Powerful Muslim Clan Denies Involvement in Philippine Massacre

A powerful Muslim clan accused of staging a massacre last week of 57 civilians, including dozens of journalists, denied any involvement in the killings in a rare news conference Sunday.

Thousands of followers rallied outside while Zaldy Ampatuan, governor of a Muslim autonomous region, told reporters his family has hired a battery of lawyers to defend his brother, who has been detained as the main suspect in the Nov. 23 massacre.

Ampatuan said he and his father, who have also been linked to the savage killings condemned worldwide, were innocent.

He appealed to the public to respect the law and not prejudge his brother, adding he will resist a plan by President Gloria Macapagal Arroyo's interior secretary to suspend him and other officials of the vast autonomous region that he heads.

"We have been prejudged," Ampatuan told more than a dozen journalists in his family's mansion in Shariff Aguak township, capital of the predominantly Muslim province of Maguindanao, about 545 miles south of Manila.

In a demonstration of support, about 30 town mayors from the region trooped to the Ampatuans' heavily fortified residence to stand with the beleaguered clan. About 2,000 followers, many of them young people, held a noisy rally outside, chanting "long live the Ampatuans."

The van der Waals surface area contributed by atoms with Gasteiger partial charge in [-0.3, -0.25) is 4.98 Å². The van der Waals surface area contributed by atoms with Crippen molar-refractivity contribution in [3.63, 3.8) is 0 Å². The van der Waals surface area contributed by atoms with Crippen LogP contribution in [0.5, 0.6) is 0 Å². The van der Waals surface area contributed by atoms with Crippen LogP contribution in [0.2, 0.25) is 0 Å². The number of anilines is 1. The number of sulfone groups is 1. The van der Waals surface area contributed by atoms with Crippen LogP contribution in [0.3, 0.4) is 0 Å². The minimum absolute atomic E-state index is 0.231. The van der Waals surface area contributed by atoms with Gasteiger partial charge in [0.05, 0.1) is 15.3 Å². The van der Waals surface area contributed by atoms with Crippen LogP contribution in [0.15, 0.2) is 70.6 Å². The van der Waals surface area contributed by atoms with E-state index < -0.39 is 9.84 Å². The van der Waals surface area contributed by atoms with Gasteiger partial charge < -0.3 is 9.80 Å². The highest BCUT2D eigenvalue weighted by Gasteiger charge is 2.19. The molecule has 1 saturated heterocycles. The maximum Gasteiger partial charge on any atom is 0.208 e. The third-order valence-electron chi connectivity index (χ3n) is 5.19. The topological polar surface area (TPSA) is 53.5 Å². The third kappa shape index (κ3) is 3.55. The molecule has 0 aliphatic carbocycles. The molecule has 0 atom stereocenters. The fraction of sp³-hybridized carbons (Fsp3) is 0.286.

Thousands of troops, backed by tanks, have disarmed nearly 400 militiamen loyal to the Ampatuans and have taken control of Maguindanao's seat of power in Shariff Aguak. Arroyo came under intense domestic and international pressure to take tough actions against the Ampatuans, her longtime political allies.

A convoy of people intending to file candidacy papers for Vice Mayor Esmael Mangudadatu of Maguindanao's Buluan township, who wants to challenge Zaldy Ampatuan for the governorship, was ambushed on Nov. 23. More than 30 journalists were invited to cover the event, unprecedented because nobody has run against the Ampatuans for several years.

In all, 57 people were killed — shot at close range and hacked with machetes — in the deadliest single attack on media in the world. The gunmen were allegedly led by Zaldy's brother, Andal Ampatuan Jr., who faces murder charges.